Thursday, June 29, 2017

The Second Founders of Rome

For Blessed Alfredo Ildefonso Schuster (1880-1954), the Benedictine monk and liturgical scholar, who served as Cardinal Archbishop of Milan during World War II, the celebration of today's festival of Saints Peter and Paul was almost like a second Easter. As Pius Parsch put it: "it was the birthday of Christian Rome and marked the triumph of Christ's victory over paganism. Rome's provincial bishops came to the Eternal City to celebrate the feast together with the Pope. As at Christmas three services were held, at the graves of the two apostles and at their temporary depository in times of persecution. The two apostles weer never separated; they were the two eyes of the Church's virgin-face."

All that is left of that ancient splendor is the traditional blessing of the pallia and the modern tradition of a representative of the Ecumenical Orthodox Patriarch of Constantinople's attendance at the papal Mass. (Since there was a Consistory for the Creation of new Cardinal yesterday, there was also a good turnout of Cardinals at the papal mass today.)

On this feast, as I do every year, I preached about Peter and Paul as the second founders of Rome - brothers in faith rather than by blood, who founded the new Christian Rome, that replaced the pagan power of ancient imperial Rome. Here is this year's somewhat shortened version of my standard Saints Peter and Paul homily:

According to tradition, the city of Rome was founded on April 21, 753 BC, by twin brothers, Romulus and Remus, whose father was Mars, the god of war. But the two argued about which hill to build on; and, when Romulus began building on his preferred hill, Remus ridiculed his work by jumping over its wall, thus belittling his brother’s accomplishment. Romulus responded by killing him - thus determining which one the city would be named after! In time, Rome became the greatest city in the world, the capital of the greatest empire the world had known.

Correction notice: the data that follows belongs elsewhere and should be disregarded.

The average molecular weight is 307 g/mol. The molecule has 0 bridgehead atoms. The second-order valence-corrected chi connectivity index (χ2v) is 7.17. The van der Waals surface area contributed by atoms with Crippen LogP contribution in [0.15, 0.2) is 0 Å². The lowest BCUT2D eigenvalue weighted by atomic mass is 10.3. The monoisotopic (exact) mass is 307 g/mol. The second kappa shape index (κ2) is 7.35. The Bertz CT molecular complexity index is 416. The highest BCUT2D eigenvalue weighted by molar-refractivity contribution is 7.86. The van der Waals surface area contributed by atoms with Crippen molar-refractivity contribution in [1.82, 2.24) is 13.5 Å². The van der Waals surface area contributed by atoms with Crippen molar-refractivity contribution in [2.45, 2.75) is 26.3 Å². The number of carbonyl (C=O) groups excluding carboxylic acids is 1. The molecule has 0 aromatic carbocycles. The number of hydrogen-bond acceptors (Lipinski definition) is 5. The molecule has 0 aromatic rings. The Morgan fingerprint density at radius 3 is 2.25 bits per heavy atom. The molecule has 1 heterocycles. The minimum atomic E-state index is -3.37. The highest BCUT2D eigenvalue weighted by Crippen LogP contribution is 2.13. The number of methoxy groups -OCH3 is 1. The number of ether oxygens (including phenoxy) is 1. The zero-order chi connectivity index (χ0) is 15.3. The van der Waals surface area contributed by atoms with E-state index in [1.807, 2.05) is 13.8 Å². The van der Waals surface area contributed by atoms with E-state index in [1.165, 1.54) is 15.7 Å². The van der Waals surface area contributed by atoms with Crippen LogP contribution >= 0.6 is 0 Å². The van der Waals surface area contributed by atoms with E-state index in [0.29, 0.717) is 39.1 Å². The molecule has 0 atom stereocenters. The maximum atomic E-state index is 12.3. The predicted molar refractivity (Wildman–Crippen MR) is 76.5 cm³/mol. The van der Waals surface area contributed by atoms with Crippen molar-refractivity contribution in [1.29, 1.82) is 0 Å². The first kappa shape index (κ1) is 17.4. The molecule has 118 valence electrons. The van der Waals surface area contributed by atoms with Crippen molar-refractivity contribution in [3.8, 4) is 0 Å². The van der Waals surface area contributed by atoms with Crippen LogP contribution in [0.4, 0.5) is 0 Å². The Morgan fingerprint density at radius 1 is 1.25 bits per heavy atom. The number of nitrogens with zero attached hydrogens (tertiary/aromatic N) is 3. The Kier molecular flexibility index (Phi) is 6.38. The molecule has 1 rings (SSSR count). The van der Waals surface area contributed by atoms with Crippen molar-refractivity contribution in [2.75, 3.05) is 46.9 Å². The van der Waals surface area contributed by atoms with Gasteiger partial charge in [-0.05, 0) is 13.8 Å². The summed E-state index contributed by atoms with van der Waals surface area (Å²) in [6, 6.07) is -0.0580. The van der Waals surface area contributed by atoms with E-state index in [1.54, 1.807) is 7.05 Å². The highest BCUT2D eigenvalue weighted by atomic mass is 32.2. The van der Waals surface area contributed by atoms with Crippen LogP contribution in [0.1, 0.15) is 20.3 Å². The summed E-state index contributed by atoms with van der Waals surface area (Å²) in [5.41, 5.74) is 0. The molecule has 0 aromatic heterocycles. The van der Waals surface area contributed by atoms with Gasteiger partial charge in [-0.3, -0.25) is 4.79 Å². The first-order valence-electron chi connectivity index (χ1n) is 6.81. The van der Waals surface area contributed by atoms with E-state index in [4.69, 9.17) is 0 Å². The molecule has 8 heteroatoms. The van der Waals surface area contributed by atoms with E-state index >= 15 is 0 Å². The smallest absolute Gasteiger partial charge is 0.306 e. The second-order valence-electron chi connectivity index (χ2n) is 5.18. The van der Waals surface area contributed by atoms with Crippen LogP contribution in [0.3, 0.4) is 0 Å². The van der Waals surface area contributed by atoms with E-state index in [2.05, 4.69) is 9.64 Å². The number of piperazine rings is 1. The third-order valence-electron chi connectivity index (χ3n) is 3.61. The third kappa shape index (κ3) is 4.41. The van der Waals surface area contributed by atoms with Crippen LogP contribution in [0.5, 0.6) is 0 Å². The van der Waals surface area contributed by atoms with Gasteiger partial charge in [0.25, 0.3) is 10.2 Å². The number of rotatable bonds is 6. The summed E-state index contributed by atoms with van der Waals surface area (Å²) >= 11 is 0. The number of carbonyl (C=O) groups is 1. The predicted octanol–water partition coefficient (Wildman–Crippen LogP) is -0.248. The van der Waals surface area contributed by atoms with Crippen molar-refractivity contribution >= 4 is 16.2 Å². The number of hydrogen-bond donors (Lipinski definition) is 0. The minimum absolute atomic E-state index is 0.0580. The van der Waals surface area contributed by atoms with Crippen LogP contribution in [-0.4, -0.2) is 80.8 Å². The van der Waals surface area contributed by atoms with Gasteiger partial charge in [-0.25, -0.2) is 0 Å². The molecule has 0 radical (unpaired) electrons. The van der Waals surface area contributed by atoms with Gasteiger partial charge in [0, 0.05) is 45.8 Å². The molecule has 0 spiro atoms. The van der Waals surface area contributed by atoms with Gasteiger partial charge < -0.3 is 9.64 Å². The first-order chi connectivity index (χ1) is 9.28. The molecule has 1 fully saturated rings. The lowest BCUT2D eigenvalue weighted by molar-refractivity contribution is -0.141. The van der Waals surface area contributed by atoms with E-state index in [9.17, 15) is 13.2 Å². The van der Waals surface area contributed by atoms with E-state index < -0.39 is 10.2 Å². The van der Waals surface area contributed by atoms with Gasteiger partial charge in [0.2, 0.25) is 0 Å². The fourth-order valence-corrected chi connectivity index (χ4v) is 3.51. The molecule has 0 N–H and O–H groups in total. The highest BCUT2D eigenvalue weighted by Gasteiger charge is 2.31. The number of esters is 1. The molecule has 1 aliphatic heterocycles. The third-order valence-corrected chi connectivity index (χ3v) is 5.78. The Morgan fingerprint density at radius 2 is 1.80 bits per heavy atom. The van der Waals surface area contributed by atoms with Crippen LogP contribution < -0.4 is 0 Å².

To that same city, some 8 centuries later, came two men, Peter and Paul, brothers not by blood, but by their common faith in Jesus Christ, who had called them to be apostles. The Christian community they found in Rome was small, socially and politically insignificant - an easy target when the Emperor Nero needed scapegoats to blame for a destructive fire. Among those martyred in that 1st Roman persecution of the Church were the apostles Peter and Paul.

One story recounts how Peter started to flee but returned to Rome and embraced his martyrdom after meeting Jesus on the road. “Lord, where are you going,” Peter asked. “I am going to Rome to be crucified again,” Jesus responded. 

If the Christians of Rome required encouragement and confidence to persevere in their new faith, what more powerful reinforcement could they have had than the witness offered by the martyrdom of those two illustrious apostles, who were the Church’s link back to the Risen Lord himself!  - Peter, crucified on the Vatican Hill, and Paul, beheaded on the Ostian Way. For centuries ever since, pilgrims from all over the world have flocked to the two great basilicas that rise above the apostles’ tombs - St. Peter’s Basilica in the Vatican and the Basilica of St. Paul’s Outside the Walls.

Which brings us back to where we started. The old Rome of Romulus – proud, powerful, pagan Rome, based on the murder of one brother by another – was, for all its accomplishments and authentic grandeur, a human state like any other, a warring conqueror conquered in turn by other warring conquerors. The new Christian Rome of Peter and Paul conquered that old Rome, but in a new way. Proud, powerful, pagan Rome, founded on the murder of one brother by another, was itself in turn conquered by the faith that empowered Peter and Paul as brothers-in-Christ to evangelize an empire and die together as witnesses to a new way of life.

At the west end of the south aisle of the Paulist “Mother Church” in New York, over the simple but impressive altar dedicated to St. Paul, is an evocative painting depicting St. Paul kneeling calmly and confidently awaiting his imminent martyrdom. Above and below the picture are the famous words from St. Paul’s 2nd Letter to Timothy: “I have fought a good fight, I have finished my course. I have kept the faith!” [2 Timothy 4:7]

As we celebrate this great feast recalling the mission and martyrdom of the Apostles Peter and Paul, here in this Paulist parish here in East Tennessee, let us also – as Saint Augustine once recommended on this feast – “embrace what they believed, their life, their labors, their sufferings, their preaching, and their confession of faith” [Sermon 295, 8].

(Photo: Saint Peter's Basilica, as phtographed by me at sundown from the roof of the Pontificia Universit√† Urbaniana, 2012)

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